1. Don’t use two words when one will do.
I love words, and I’m often guilty of running on and on at the mouth (and on the blog). Sometimes more words works better if you’re trying to make things flow or if it’s a stylistic device. But when you’re trying to convey a point or a message, less is usually more. When clarity is the goal, fewer words can make your message harder to misunderstand.
My second draft of The Knot was performed with this purpose in mind. I cut nearly 50,000 words off, just eliminating unnecessary words. And it’s still a big book!
2. Read Storyfix
Larry Brooks came over here slumming once with An Ode To Dangling Body Parts. Larry knows as much about writing as anyone. Better yet, while I simply dabble here and there, Larry’s entire blog is focused on getting you writing better. Highly, highly recommended.
Larry is also tall and strong and we’re going to start a band of giants. We need someone on the oboe. If you’re over 6’5″ and you know your reeds, feel free to apply.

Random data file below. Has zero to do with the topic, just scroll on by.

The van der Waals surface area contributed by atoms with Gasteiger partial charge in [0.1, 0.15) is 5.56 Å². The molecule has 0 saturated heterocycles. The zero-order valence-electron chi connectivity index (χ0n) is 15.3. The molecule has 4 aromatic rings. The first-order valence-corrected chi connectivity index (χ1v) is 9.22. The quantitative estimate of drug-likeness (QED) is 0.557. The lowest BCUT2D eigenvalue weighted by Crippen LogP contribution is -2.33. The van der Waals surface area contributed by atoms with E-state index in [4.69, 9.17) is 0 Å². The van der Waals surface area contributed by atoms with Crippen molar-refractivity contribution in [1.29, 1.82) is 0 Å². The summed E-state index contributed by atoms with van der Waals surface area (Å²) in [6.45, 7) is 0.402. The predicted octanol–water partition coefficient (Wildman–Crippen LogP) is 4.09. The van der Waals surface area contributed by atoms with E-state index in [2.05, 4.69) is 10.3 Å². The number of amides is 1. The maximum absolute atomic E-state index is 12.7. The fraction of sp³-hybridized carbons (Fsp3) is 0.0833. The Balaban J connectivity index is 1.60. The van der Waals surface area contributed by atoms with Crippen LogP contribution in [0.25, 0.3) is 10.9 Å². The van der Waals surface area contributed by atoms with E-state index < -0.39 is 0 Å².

Also, his new novel is awesome.
3. Read This
10 Words You Need To Stop Misspelling. I typically read The Oatmeal to laugh at the art and the humor. But even though this article/comic features someone riding a manatee, the grammar advice is right on.
4. Ask someone else to read your writing
Another set of eyes can work wonders. I became blind to my own errors and wondered if anyone else felt the same. Once I tentatively pointed out a typo in a piece written by David Cain from Raptitude and he was thrilled to hear it. He works really hard on his pieces, but you will never catch all of your own mistakes. Never.
5. Write frequently, read frequently
This doesn’t mean blog frequently or write a zillion words a day. We get better at whatever we do. The more we write, the better we get at it. And the more we read, the more likely we are to internalize the way good writing works and transfer it into our own efforts.
Feel free to add to the list!
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